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Favorite Sessions
7:03 am
Sat October 13, 2012

Michael Kiwanuka: How To 'Tell A Tale'

Michael Kiwanuka performs on The Current.
Nate Ryan The Current

Originally published on Sun October 14, 2012 6:52 pm

Michael Kiwanuka isn't a household name, but that's likely to change. Back in January, the 24-year-old British soul singer was voted the winner of Sound of 2012, the BBC's annual award for the most promising new music talent, and he possesses the voice of someone three times his age.

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The Salt
5:17 am
Sat October 13, 2012

When It Comes To Falafel, The Flavors Of Home Can Vary

The reporter's mother, Nawal Elbager, of Khartoum, Sudan, shows off her falafel.
Rashad Baba Courtesy Nawal Elbager

Originally published on Sat October 13, 2012 4:38 pm

Falafel — those crispy, filling fried balls of mashed beans, herbs and spices — is found in cafes and homes all over the Middle East and parts of Africa. It's like a common language shared among sometimes fractious nations.

But until recently, I always thought falafel was made one way — garbanzo beans, onion, garlic, parsley, cilantro and cumin. (That's how my Sudanese mother taught me.) But it turns out there are many recipes out there, each with a flavor distinct to its region.

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Author Interviews
5:17 am
Sat October 13, 2012

A Year's Worth Of Facts From An NPR Librarian

Courtesy of John Wiley & Sons

Originally published on Sat October 13, 2012 9:15 am

The people who host NPR programs are often credited with — or accused of — being knowledgeable.

But really, the most important bit of knowledge they have is just a four digit extension that connects to Kee Malesky in the NPR Reference Library. If you want the names and contact numbers for every left-handed plumber in Kuala Lumpur, she'll fix you up. She's the longest-serving member of a stellar company of reference librarians who check, double-check and mine miles of information, urban legend and spin for cold, hard, glittering facts.

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Solve This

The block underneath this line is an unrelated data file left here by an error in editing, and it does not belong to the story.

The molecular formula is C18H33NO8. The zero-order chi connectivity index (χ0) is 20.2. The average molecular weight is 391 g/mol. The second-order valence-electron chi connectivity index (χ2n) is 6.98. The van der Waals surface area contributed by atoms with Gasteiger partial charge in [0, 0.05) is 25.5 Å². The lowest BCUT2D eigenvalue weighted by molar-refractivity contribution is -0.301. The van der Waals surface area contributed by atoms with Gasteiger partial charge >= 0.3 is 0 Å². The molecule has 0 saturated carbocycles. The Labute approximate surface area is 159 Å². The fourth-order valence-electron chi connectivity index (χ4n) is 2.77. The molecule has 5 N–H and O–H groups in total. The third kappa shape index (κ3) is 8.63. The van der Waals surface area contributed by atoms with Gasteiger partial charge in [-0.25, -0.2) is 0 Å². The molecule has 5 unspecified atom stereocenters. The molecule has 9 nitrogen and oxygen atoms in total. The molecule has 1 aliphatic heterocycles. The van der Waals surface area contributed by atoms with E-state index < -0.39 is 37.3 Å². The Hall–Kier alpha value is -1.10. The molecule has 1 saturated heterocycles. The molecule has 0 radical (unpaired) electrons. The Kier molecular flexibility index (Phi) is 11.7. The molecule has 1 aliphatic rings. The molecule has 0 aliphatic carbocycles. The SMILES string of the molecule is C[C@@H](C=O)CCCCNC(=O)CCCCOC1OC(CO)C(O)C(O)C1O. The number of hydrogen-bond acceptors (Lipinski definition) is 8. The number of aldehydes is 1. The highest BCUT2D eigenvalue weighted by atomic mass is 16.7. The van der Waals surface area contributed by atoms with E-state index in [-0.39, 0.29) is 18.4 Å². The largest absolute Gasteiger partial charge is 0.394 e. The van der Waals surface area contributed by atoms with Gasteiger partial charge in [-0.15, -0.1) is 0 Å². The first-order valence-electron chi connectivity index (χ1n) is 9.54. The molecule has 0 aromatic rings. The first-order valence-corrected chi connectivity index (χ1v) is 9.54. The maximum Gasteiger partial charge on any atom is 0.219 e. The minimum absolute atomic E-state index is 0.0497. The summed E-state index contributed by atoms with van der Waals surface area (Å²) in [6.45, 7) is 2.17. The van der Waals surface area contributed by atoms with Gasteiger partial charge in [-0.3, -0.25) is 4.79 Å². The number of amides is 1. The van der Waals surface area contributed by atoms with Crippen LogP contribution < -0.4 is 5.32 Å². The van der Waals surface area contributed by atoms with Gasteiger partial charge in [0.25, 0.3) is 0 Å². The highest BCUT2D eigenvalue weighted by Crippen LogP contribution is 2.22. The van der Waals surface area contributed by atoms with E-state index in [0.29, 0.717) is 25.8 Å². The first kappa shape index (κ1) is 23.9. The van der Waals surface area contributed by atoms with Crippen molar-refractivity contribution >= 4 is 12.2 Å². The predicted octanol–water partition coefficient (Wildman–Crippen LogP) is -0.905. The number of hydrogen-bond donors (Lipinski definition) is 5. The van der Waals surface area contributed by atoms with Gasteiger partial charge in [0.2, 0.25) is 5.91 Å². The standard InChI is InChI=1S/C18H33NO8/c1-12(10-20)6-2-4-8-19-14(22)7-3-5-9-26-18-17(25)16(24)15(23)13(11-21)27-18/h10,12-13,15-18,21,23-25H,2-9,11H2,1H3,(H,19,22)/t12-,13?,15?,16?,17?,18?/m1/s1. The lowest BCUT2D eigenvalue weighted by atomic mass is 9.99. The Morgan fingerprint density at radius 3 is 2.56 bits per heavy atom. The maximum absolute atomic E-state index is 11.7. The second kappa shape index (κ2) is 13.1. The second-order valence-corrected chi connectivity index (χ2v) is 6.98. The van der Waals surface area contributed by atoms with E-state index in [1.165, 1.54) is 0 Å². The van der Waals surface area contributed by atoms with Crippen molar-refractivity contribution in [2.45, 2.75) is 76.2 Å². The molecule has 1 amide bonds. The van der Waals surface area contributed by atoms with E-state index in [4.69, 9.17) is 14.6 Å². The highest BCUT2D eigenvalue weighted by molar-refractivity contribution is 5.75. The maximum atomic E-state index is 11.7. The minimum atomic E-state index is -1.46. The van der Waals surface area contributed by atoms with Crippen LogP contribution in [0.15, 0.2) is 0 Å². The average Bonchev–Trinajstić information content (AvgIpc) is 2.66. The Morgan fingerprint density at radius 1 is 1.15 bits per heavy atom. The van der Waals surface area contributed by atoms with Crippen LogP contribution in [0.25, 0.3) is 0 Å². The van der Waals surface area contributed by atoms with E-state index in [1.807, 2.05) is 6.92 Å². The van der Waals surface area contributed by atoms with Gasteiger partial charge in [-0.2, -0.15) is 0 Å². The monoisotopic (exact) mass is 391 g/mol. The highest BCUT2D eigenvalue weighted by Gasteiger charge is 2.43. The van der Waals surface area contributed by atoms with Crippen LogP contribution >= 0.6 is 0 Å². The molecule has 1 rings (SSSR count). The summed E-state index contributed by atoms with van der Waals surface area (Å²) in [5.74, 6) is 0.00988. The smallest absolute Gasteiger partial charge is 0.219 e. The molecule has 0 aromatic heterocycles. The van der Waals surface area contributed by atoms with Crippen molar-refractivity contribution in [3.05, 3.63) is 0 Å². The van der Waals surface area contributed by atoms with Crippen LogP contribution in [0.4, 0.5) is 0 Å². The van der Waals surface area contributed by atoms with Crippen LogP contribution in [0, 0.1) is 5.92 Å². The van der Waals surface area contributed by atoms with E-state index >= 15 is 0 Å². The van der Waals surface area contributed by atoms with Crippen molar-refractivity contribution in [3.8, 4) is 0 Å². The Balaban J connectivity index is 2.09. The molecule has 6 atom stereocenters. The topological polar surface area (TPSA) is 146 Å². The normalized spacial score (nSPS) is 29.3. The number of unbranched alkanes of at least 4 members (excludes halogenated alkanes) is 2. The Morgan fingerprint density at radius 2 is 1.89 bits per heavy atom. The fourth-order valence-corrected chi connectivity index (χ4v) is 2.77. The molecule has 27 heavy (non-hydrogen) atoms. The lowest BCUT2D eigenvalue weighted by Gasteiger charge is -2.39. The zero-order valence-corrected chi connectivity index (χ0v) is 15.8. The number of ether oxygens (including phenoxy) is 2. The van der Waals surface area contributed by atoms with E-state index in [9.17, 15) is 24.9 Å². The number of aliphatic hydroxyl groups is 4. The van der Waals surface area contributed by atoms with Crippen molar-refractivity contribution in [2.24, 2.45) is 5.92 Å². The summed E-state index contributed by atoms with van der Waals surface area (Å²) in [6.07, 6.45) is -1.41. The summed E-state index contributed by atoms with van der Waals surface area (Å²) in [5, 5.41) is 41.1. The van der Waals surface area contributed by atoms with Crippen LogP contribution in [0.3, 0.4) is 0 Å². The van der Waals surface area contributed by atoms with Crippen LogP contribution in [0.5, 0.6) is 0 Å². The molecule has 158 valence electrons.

5:17 am
Sat October 13, 2012

With Varied Approach, Candidates Push School Choice

Despite some backlash from their political parties, both President Obama and Mitt Romney have made school choice a cornerstone of their efforts for education reform.
iStockphoto.com

Originally published on Sat October 13, 2012 11:41 am

The right to choose the school you want your child to attend has been the subject of court battles and bitter political debates. Still, both President Obama and GOP challenger Mitt Romney have made school choice a cornerstone of their efforts to reform public education.

Romney says he wants to give every student trapped in a failing school the chance to attend a better school. He supports private-school vouchers in states where they're allowed, but his main focus is on creating more public-school choices.

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Europe
5:17 am
Sat October 13, 2012

Cyprus' Divided Capital A Last Vestige Of War

At the Ledra Palace checkpoint in Nicosia, Cypriots must show a passport to cross the border between the Turkish North and the Greek South.
Petros Karadjias AP

Originally published on Sat October 13, 2012 6:32 pm

There is one corner of the European Union where a kind of war still rages.

Nicosia, on the Mediterranean island nation of Cyprus, is the last divided capital city in Europe. In 1974, Turkey invaded Cyprus, taking over the northern part of the island — including half of the capital.

History teacher Maria Chrysanthou says she's blunt with students who ask her if the two sides of Cyprus — one Greek-speaking and Christian, the other Turkish-speaking and Muslim — will ever be united.

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